Telstra proposes equal power for ACCC and ITA

Telstra proposes equal power for ACCC and ITA

The move follows concern from both industry and the competition watchdog that the Adjudicator would favour Telstra

Telstra has proposed changes to its structural separation undertaking (SSU), which the Australian Competition and Consumer Commission (ACCC) and the Independent Telecommunications Adjudicator (ITA) would share equal resolution powers to alleviate concerns that the latter would favour the telco.

The telco detailed the proposed changes in a discussion paper, which noted dissatisfaction from both industry and the competition watchdog around the original SSU’s resolution measures.

“The feedback received from industry stakeholders indicated continued concerns about the future independence and operation of the ITS,” the discussion paper reads. “The ACCC also questioned whether there would be an effective dispute processes in place under the SSU in the event that wider industry participation in the scheme did not occur.”

Following this, the telco has suggested granting “parallel” power to both the ACCC and the ITA under the SSU, which wholesale customers would choose which party to refer disputes to.

“In effect, if a wholesale customer has concerns about the independence of the ITA, this would make the ACCC available as an alternative,” the paper reads.

According to the paper, having the ACCC as an alternative would provide incentive for the telco to ensure the ITA is credible and independent.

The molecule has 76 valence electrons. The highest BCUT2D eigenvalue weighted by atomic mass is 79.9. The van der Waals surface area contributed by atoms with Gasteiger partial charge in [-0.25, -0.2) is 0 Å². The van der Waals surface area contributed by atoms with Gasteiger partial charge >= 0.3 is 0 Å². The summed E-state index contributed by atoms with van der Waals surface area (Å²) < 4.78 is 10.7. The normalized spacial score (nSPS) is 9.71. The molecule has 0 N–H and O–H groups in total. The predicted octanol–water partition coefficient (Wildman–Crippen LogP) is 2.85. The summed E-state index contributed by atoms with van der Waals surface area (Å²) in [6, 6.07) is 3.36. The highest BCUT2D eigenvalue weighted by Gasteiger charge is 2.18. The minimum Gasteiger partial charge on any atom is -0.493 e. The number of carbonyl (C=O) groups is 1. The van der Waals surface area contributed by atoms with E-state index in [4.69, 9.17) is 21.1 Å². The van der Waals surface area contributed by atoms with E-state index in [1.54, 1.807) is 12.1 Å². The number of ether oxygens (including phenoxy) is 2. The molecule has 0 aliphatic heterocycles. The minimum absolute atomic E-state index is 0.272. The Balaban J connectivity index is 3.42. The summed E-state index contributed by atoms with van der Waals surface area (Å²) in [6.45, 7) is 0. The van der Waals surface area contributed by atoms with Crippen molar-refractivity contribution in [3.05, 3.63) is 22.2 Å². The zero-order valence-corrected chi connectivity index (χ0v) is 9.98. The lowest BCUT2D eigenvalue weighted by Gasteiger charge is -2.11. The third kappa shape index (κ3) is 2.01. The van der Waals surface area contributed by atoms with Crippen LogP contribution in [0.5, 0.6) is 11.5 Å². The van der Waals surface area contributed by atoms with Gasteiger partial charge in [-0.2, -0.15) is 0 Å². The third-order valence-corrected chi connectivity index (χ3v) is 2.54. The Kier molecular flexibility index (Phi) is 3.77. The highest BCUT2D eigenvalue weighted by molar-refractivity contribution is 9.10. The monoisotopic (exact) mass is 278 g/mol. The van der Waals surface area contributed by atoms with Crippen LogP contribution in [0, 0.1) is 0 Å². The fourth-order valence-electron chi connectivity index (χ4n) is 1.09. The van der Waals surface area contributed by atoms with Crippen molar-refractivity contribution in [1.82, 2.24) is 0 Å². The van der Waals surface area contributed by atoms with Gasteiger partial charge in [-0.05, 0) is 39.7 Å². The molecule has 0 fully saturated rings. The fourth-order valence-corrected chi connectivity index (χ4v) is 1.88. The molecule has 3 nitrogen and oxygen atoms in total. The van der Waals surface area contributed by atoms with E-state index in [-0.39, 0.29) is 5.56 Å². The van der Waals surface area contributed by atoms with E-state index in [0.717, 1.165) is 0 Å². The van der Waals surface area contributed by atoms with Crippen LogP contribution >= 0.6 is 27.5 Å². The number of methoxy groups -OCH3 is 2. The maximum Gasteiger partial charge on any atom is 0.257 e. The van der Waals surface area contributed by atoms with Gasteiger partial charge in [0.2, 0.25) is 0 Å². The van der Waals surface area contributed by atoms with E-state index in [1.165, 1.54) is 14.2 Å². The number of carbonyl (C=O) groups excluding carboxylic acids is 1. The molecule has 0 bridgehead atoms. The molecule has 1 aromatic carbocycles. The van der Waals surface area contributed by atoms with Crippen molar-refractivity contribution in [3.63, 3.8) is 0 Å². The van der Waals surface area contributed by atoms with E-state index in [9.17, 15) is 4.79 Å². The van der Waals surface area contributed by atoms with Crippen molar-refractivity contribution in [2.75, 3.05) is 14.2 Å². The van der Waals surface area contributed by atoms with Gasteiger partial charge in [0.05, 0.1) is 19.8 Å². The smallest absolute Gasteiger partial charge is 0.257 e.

Should the ACCC be the adjudicator, it would have the power to determine its own process for disputes including fees incurred for referring the dispute to the watchdog, while the ITA process would allow wholesale customers to elect whether directions are binding or non-binding at the time of referring the dispute.

“Wholesale customers would need to make an upfront choice about whether they wish to be bound to fix issues on their side,” the paper reads.

“If a wholesale customer wishes to enforce the determination against Telstra, the customer would also accept that the determination can equally be enforced by Telstra against it.

“On the other hand, if the wholesale customer did not wish to be bound by a determination, it would also have to accept that the determination would not be binding on Telstra.”

Both adjudicators would also be given the authority to give directions to the telco to change systems and processes, the scope of which would be governed by existing monetary caps provided under the ITA process. This would also be limited to situations in which the adjudicator is not satisfied that the proposal put forward complies with the determined directions.

Telstra shareholders recently voted almost unanimously in favour of the $11 billion financial heads of agreement with NBN Co, following two year of negotiations around the deal.

Based on both the proxy and direct votes made at the company’s annual general meeting, the company has received the support of 99 per cent of shareholders.

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Tags Telstranbn costructural separationDavid ThodeyAustralian Competition and Consumer Commission (ACCC)financial heads of agreementIndependent Telecommunication Adjudicator (ITA)

More about Australian Competition and Consumer CommissionAustralian Competition and Consumer CommissionTelstra Corporation

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